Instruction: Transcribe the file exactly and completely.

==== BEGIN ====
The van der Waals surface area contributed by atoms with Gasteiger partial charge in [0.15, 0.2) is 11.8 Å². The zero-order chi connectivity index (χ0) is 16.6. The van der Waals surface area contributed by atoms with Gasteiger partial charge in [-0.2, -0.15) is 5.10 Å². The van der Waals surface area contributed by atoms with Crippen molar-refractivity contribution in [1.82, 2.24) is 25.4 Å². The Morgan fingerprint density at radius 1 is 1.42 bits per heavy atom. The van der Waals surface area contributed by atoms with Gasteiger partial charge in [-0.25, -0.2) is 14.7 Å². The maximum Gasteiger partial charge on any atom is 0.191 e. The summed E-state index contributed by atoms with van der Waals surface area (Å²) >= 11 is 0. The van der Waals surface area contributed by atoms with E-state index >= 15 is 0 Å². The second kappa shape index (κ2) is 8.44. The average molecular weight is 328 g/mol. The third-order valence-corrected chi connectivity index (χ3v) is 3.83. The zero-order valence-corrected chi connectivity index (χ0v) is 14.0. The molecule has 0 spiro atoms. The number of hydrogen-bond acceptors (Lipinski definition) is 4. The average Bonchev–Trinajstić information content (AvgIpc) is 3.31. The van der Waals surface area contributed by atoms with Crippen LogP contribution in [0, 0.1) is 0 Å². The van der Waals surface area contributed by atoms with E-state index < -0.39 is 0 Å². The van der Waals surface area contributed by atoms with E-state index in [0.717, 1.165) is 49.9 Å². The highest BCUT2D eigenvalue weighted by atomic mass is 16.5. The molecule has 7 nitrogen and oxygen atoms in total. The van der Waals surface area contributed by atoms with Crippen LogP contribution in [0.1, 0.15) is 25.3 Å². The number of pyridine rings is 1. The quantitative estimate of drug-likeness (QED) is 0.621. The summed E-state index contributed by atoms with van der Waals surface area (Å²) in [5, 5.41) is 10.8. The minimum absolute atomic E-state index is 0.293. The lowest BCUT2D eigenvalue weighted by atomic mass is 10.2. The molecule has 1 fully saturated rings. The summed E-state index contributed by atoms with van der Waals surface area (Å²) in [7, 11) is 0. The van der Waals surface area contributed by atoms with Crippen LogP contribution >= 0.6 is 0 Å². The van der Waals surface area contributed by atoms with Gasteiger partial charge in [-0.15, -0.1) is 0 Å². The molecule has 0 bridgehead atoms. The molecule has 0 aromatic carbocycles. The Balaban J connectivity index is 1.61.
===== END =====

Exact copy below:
The van der Waals surface area contributed by atoms with Gasteiger partial charge in [0.15, 0.2) is 11.8 Å². The zero-order chi connectivity index (χ0) is 16.6. The van der Waals surface area contributed by atoms with Gasteiger partial charge in [-0.2, -0.15) is 5.10 Å². The van der Waals surface area contributed by atoms with Crippen molar-refractivity contribution in [1.82, 2.24) is 25.4 Å². The Morgan fingerprint density at radius 1 is 1.42 bits per heavy atom. The van der Waals surface area contributed by atoms with Gasteiger partial charge in [-0.25, -0.2) is 14.7 Å². The maximum Gasteiger partial charge on any atom is 0.191 e. The summed E-state index contributed by atoms with van der Waals surface area (Å²) >= 11 is 0. The van der Waals surface area contributed by atoms with E-state index >= 15 is 0 Å². The second kappa shape index (κ2) is 8.44. The average molecular weight is 328 g/mol. The third-order valence-corrected chi connectivity index (χ3v) is 3.83. The zero-order valence-corrected chi connectivity index (χ0v) is 14.0. The molecule has 0 spiro atoms. The number of hydrogen-bond acceptors (Lipinski definition) is 4. The average Bonchev–Trinajstić information content (AvgIpc) is 3.31. The van der Waals surface area contributed by atoms with Crippen LogP contribution in [0, 0.1) is 0 Å². The van der Waals surface area contributed by atoms with E-state index < -0.39 is 0 Å². The van der Waals surface area contributed by atoms with E-state index in [0.717, 1.165) is 49.9 Å². The highest BCUT2D eigenvalue weighted by atomic mass is 16.5. The molecule has 7 nitrogen and oxygen atoms in total. The van der Waals surface area contributed by atoms with Crippen LogP contribution in [0.1, 0.15) is 25.3 Å². The number of pyridine rings is 1. The quantitative estimate of drug-likeness (QED) is 0.621. The summed E-state index contributed by atoms with van der Waals surface area (Å²) in [5, 5.41) is 10.8. The minimum absolute atomic E-state index is 0.293. The lowest BCUT2D eigenvalue weighted by atomic mass is 10.2. The molecule has 1 fully saturated rings. The summed E-state index contributed by atoms with van der Waals surface area (Å²) in [7, 11) is 0. The van der Waals surface area contributed by atoms with Crippen LogP contribution >= 0.6 is 0 Å². The van der Waals surface area contributed by atoms with Gasteiger partial charge in [-0.15, -0.1) is 0 Å². The molecule has 0 bridgehead atoms. The molecule has 0 aromatic carbocycles. The Balaban J connectivity index is 1.61.